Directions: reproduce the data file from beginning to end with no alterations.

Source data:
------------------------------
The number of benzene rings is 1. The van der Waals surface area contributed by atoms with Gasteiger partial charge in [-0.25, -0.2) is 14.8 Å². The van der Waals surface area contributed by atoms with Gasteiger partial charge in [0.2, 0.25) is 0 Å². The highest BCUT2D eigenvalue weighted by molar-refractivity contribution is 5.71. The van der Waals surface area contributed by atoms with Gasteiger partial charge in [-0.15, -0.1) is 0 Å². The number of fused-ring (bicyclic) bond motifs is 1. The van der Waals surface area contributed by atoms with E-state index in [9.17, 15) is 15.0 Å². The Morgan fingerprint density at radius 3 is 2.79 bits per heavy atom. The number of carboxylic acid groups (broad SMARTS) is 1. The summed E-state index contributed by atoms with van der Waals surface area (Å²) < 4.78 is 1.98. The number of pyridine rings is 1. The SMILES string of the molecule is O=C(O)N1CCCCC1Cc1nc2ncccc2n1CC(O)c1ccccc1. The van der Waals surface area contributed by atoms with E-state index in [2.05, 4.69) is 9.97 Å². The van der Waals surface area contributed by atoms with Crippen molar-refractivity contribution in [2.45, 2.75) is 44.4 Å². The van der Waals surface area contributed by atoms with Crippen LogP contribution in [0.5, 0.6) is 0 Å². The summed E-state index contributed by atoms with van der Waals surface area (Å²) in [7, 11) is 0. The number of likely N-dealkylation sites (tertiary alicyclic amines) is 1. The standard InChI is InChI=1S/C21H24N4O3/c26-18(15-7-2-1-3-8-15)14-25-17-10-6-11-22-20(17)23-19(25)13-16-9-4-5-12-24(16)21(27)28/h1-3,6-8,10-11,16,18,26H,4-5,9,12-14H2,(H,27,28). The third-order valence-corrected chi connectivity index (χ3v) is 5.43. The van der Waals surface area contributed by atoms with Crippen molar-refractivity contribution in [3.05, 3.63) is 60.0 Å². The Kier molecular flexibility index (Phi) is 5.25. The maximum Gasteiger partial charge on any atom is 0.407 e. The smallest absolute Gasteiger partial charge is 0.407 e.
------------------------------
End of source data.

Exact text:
The number of benzene rings is 1. The van der Waals surface area contributed by atoms with Gasteiger partial charge in [-0.25, -0.2) is 14.8 Å². The van der Waals surface area contributed by atoms with Gasteiger partial charge in [0.2, 0.25) is 0 Å². The highest BCUT2D eigenvalue weighted by molar-refractivity contribution is 5.71. The van der Waals surface area contributed by atoms with Gasteiger partial charge in [-0.15, -0.1) is 0 Å². The number of fused-ring (bicyclic) bond motifs is 1. The van der Waals surface area contributed by atoms with E-state index in [9.17, 15) is 15.0 Å². The Morgan fingerprint density at radius 3 is 2.79 bits per heavy atom. The number of carboxylic acid groups (broad SMARTS) is 1. The summed E-state index contributed by atoms with van der Waals surface area (Å²) < 4.78 is 1.98. The number of pyridine rings is 1. The SMILES string of the molecule is O=C(O)N1CCCCC1Cc1nc2ncccc2n1CC(O)c1ccccc1. The van der Waals surface area contributed by atoms with E-state index in [2.05, 4.69) is 9.97 Å². The van der Waals surface area contributed by atoms with Crippen molar-refractivity contribution in [2.45, 2.75) is 44.4 Å². The van der Waals surface area contributed by atoms with Crippen LogP contribution in [0.5, 0.6) is 0 Å². The summed E-state index contributed by atoms with van der Waals surface area (Å²) in [7, 11) is 0. The number of likely N-dealkylation sites (tertiary alicyclic amines) is 1. The standard InChI is InChI=1S/C21H24N4O3/c26-18(15-7-2-1-3-8-15)14-25-17-10-6-11-22-20(17)23-19(25)13-16-9-4-5-12-24(16)21(27)28/h1-3,6-8,10-11,16,18,26H,4-5,9,12-14H2,(H,27,28). The third-order valence-corrected chi connectivity index (χ3v) is 5.43. The van der Waals surface area contributed by atoms with Crippen molar-refractivity contribution in [3.05, 3.63) is 60.0 Å². The Kier molecular flexibility index (Phi) is 5.25. The maximum Gasteiger partial charge on any atom is 0.407 e. The smallest absolute Gasteiger partial charge is 0.407 e.